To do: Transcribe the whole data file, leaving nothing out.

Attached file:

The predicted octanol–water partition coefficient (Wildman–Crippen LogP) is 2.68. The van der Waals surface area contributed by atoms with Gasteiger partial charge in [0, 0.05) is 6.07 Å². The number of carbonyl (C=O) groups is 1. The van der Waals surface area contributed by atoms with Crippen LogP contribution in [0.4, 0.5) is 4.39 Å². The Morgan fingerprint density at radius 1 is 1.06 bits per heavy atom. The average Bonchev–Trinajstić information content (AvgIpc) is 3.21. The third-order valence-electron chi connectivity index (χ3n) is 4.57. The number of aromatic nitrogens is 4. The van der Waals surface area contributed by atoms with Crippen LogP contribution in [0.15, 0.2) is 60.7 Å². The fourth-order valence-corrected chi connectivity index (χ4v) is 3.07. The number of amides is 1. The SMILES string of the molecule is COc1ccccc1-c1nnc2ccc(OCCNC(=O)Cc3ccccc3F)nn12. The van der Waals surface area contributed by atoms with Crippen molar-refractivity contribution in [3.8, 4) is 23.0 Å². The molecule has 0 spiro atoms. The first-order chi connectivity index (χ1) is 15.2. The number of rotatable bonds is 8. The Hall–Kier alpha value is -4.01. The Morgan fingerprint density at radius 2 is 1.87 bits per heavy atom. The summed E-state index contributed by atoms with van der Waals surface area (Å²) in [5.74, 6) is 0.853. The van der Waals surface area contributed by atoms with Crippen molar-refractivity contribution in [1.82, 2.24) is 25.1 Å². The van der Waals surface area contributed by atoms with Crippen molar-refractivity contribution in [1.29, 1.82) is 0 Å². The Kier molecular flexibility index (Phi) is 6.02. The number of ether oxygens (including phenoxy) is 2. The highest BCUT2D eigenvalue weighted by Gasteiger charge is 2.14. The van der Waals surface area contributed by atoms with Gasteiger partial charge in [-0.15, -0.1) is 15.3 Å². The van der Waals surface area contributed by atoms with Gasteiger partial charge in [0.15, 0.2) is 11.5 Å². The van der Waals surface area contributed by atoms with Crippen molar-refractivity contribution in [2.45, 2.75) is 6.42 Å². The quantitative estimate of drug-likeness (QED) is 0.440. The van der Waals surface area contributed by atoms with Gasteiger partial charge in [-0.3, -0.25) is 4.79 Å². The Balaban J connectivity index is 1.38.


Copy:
The predicted octanol–water partition coefficient (Wildman–Crippen LogP) is 2.68. The van der Waals surface area contributed by atoms with Gasteiger partial charge in [0, 0.05) is 6.07 Å². The number of carbonyl (C=O) groups is 1. The van der Waals surface area contributed by atoms with Crippen LogP contribution in [0.4, 0.5) is 4.39 Å². The Morgan fingerprint density at radius 1 is 1.06 bits per heavy atom. The average Bonchev–Trinajstić information content (AvgIpc) is 3.21. The third-order valence-electron chi connectivity index (χ3n) is 4.57. The number of aromatic nitrogens is 4. The van der Waals surface area contributed by atoms with Crippen LogP contribution in [0.15, 0.2) is 60.7 Å². The fourth-order valence-corrected chi connectivity index (χ4v) is 3.07. The number of amides is 1. The SMILES string of the molecule is COc1ccccc1-c1nnc2ccc(OCCNC(=O)Cc3ccccc3F)nn12. The van der Waals surface area contributed by atoms with Crippen molar-refractivity contribution in [3.8, 4) is 23.0 Å². The molecule has 0 spiro atoms. The first-order chi connectivity index (χ1) is 15.2. The number of rotatable bonds is 8. The Hall–Kier alpha value is -4.01. The Morgan fingerprint density at radius 2 is 1.87 bits per heavy atom. The summed E-state index contributed by atoms with van der Waals surface area (Å²) in [5.74, 6) is 0.853. The van der Waals surface area contributed by atoms with Crippen molar-refractivity contribution in [1.82, 2.24) is 25.1 Å². The van der Waals surface area contributed by atoms with Crippen molar-refractivity contribution in [1.29, 1.82) is 0 Å². The Kier molecular flexibility index (Phi) is 6.02. The number of ether oxygens (including phenoxy) is 2. The highest BCUT2D eigenvalue weighted by Gasteiger charge is 2.14. The van der Waals surface area contributed by atoms with Gasteiger partial charge in [-0.15, -0.1) is 15.3 Å². The van der Waals surface area contributed by atoms with Gasteiger partial charge in [0.15, 0.2) is 11.5 Å². The van der Waals surface area contributed by atoms with Crippen molar-refractivity contribution in [2.45, 2.75) is 6.42 Å². The quantitative estimate of drug-likeness (QED) is 0.440. The van der Waals surface area contributed by atoms with Gasteiger partial charge in [-0.3, -0.25) is 4.79 Å². The Balaban J connectivity index is 1.38.